Is Sling TV Ready for Primetime?

Mj 618_348_cutting the cable not so fast
Don Farrall / Getty Images

The NCAA Final Four is one of the biggest viewing days of the year — last year’s championship game between Kentucky and Connecticut drew 21.2 million pairs of eyes. And, it is that kind of critical mass that gave the fledgling Sling TV service its first real test. But, by all accounts it suffered some serious shortcomings: Users were routinely greeted by an interrupted stream and a customer service  that was closed for the Easter holiday.

Michigan State University fan Jeff Kozlowski tuned in to Saturday’s first game matchup between the Spartans and the Duke Blue Devils, but from the opening tip was stonewalled by a trio of errors, including a message that said the content was not authorized for playback. Other times the picture just froze. “I would just hit the OK button over and over until it would come back on,” he says. “It probably happened 25 times throughout the game.”

Cutting the Cable: Sling TV

Calls to Sling TV’s customer service went unanswered, while complaints lit up the company’s Twitter handles moments after the first tip. They were, however, kind of fielding questions there. Somebody signing Tweets as *JL responded to a handful over the course of MSU-Duke. That rep’s answer was much the same:

@slinganswers: @maaronson We apologize for the inconvenience, and we are working to fix the issues as they arise. You can watch the game on TNT as well.*JL”

Another viewer, Steve from Roswell, Ga., didn’t speak with a representative by phone, but got an email response. “It said nothing about the fact that I could switch channels to TNT,” Steve wrote to us. “Just that ‘IT is working on the problem.'”

Without official resolution, viewers found alternative means to watch the game. As mentioned above, TNT was also carrying live video. The feed was reliable, though it was Duke’s “TeamStream,” so hardly the more objective announcing offered on the national broadcast on TBS. Even TNT slowed, however, by the second game — a hotly contested affair that saw undefeated Kentucky fall to the Wisconsin Badgers.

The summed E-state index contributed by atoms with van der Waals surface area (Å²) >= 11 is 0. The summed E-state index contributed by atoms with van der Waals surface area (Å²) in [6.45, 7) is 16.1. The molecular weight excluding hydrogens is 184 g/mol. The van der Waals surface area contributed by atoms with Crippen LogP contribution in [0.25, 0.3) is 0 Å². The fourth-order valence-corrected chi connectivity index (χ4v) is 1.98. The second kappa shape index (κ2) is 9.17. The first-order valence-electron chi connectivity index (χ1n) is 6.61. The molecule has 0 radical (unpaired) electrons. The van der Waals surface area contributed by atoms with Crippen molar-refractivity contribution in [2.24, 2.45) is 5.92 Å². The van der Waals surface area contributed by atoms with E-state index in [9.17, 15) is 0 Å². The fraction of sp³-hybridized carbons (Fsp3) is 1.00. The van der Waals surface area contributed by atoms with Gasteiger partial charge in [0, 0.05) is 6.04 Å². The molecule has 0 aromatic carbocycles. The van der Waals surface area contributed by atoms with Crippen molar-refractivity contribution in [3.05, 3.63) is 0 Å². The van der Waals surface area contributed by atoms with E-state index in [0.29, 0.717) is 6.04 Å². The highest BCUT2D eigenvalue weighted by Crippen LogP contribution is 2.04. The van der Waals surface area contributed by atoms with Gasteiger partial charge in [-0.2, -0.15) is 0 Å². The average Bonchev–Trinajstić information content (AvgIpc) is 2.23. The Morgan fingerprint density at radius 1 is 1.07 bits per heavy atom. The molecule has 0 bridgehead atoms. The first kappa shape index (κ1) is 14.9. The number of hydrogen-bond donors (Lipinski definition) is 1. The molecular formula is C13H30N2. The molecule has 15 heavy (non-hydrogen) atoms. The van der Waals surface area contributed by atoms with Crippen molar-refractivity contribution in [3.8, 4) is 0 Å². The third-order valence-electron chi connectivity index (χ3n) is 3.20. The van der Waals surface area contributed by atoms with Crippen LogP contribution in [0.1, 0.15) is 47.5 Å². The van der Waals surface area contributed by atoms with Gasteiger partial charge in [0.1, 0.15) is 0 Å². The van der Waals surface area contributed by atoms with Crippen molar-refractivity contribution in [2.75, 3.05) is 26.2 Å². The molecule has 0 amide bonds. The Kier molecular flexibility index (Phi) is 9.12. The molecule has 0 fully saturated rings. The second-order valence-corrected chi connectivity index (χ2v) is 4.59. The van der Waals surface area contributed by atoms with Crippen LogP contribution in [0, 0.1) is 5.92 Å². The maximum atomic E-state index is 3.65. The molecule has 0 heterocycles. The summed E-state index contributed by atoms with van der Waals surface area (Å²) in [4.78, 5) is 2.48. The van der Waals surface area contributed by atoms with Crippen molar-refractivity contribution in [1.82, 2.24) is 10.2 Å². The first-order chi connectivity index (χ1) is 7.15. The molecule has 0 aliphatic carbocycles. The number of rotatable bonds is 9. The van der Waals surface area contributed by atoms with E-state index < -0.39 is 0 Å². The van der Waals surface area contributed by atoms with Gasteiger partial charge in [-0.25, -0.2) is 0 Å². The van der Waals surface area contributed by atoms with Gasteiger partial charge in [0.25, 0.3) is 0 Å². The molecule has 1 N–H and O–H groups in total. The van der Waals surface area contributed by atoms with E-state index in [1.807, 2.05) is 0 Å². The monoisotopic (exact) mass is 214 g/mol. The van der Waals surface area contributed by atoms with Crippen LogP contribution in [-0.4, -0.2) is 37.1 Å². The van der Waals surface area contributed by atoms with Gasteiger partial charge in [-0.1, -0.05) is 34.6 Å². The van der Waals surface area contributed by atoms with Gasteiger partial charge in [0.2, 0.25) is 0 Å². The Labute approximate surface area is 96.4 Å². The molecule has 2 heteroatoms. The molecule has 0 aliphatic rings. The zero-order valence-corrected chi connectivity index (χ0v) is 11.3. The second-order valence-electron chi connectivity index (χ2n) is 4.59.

Other viewers abandoned Sling altogether — some perhaps permanently, basically tweeting “cancel my subscription!” The answer for many was to switch to the NCAA March Madness app and watch the game on a smaller screen. The video was clear, without hiccup, and had a hidden bonus: The feed was actually ahead of what Sling was relaying. At the opening tip of the second half on Sling, the NCAA’s app had already aired more than 30 seconds of game-clock action.

Reached for comment on the issues, Sling’s public relations department said they were aware of the issues, but didn’t have immediate answers for what went wrong or how they intend to handle spikes for major live events in the future.

The issue, however, is a real concern for viewers who are looking to cut the cord and go with Internet-based video. In an earlier article about Sling, we mentioned how the video quality isn’t quite up to snuff with over-the-air programming (basketball footage is darker, more contrasty, and a bit jerky). Those issues are minor, so long as the feed is reliable and the costs are reasonable. But, in the end, even the interruptions during the Final Four might not be enough to scare off subscribers.

“I’ve been without cable for about three years,” Steve says. “I wouldn’t consider going back even with tonight’s issue.”

Kozlowski agreed: “I am a cord cutter, for more than a year now. And even with today I don’t regret it a bit.”

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